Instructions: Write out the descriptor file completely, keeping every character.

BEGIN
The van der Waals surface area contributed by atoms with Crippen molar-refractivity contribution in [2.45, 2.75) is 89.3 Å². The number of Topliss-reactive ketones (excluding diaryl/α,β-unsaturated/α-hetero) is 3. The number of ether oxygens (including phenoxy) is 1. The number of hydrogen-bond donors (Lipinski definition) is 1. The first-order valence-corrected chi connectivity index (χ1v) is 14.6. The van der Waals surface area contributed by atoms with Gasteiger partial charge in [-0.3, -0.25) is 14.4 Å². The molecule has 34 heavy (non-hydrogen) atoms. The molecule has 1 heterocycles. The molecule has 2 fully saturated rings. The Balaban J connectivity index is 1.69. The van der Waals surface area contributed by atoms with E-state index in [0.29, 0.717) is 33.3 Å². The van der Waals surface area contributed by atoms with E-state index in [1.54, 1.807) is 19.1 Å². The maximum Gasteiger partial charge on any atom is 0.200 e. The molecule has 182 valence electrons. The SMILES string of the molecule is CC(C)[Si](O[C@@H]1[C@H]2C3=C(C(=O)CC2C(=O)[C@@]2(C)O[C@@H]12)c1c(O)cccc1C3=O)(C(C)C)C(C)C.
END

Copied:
The van der Waals surface area contributed by atoms with Crippen molar-refractivity contribution in [2.45, 2.75) is 89.3 Å². The number of Topliss-reactive ketones (excluding diaryl/α,β-unsaturated/α-hetero) is 3. The number of ether oxygens (including phenoxy) is 1. The number of hydrogen-bond donors (Lipinski definition) is 1. The first-order valence-corrected chi connectivity index (χ1v) is 14.6. The van der Waals surface area contributed by atoms with Gasteiger partial charge in [-0.3, -0.25) is 14.4 Å². The molecule has 34 heavy (non-hydrogen) atoms. The molecule has 1 heterocycles. The molecule has 2 fully saturated rings. The Balaban J connectivity index is 1.69. The van der Waals surface area contributed by atoms with E-state index in [0.29, 0.717) is 33.3 Å². The van der Waals surface area contributed by atoms with E-state index in [1.54, 1.807) is 19.1 Å². The maximum Gasteiger partial charge on any atom is 0.200 e. The molecule has 182 valence electrons. The SMILES string of the molecule is CC(C)[Si](O[C@@H]1[C@H]2C3=C(C(=O)CC2C(=O)[C@@]2(C)O[C@@H]12)c1c(O)cccc1C3=O)(C(C)C)C(C)C.